A day ago, Saudi Arabia depressed prices by saying it could raise its output by 25% if needed.
But prices rose again after the American Petroleum Institute said US supplies of crude oil fell last week, reversing a trend of rising supplies.
In afternoon trading in London, North Sea Brent crude was falling again, down 27 cents at $123.85 a barrel.
However, the benchmark contract in New York was up 56 cents at $106.17 a barrel. Crude oil prices have risen 25% since early September.
That is partly due to worries over Iran. It has threatened to disrupt supplies in the Gulf and there is also concern that its development of nuclear facilities could spark conflict in the region.
On Tuesday, Ali al-Naimi, Saudi Arabia's oil minister, said the country would step into the market if needed.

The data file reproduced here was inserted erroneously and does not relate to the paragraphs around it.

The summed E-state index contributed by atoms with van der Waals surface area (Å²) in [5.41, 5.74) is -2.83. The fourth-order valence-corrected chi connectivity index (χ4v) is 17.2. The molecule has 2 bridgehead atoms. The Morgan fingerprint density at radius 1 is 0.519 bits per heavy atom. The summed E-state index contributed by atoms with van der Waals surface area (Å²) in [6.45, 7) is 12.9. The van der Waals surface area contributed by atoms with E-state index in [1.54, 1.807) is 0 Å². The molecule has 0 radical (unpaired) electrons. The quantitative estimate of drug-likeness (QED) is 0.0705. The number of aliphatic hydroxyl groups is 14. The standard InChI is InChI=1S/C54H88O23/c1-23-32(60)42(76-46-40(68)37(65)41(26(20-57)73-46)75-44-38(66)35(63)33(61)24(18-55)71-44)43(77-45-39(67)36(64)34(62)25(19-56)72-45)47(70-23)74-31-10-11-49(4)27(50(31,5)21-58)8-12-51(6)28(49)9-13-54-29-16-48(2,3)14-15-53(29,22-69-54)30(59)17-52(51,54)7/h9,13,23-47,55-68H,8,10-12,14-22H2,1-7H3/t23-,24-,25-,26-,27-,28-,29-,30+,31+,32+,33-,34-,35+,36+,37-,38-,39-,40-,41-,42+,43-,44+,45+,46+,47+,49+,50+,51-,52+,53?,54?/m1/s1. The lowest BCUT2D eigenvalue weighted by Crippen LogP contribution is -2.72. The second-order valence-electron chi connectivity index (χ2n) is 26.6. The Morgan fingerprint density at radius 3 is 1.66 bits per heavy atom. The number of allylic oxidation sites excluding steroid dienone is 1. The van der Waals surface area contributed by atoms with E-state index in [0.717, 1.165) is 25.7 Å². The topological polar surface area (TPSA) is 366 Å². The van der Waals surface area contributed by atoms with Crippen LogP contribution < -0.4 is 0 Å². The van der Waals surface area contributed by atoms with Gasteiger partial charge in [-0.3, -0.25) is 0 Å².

"My only mission is to convey to you that there is no supply shortage in the market," the minister said. "We are ready and willing to put more oil on the market."
Saudi Arabia is the world's biggest producer of crude oil, currently outputting 9.9 million barrels per day. The minister said it could boost output to 12.5 million barrels per day if needed.
Analysts say the latest news is pulling the oil market in different directions.
"The lower stocks are giving support to the market, but the Saudi comments will put a short-term cap on the oil price, and ease fears of supply issues emanating out of Iran," said Ben Le Brun, market analyst with OptionsXpress in Sydney.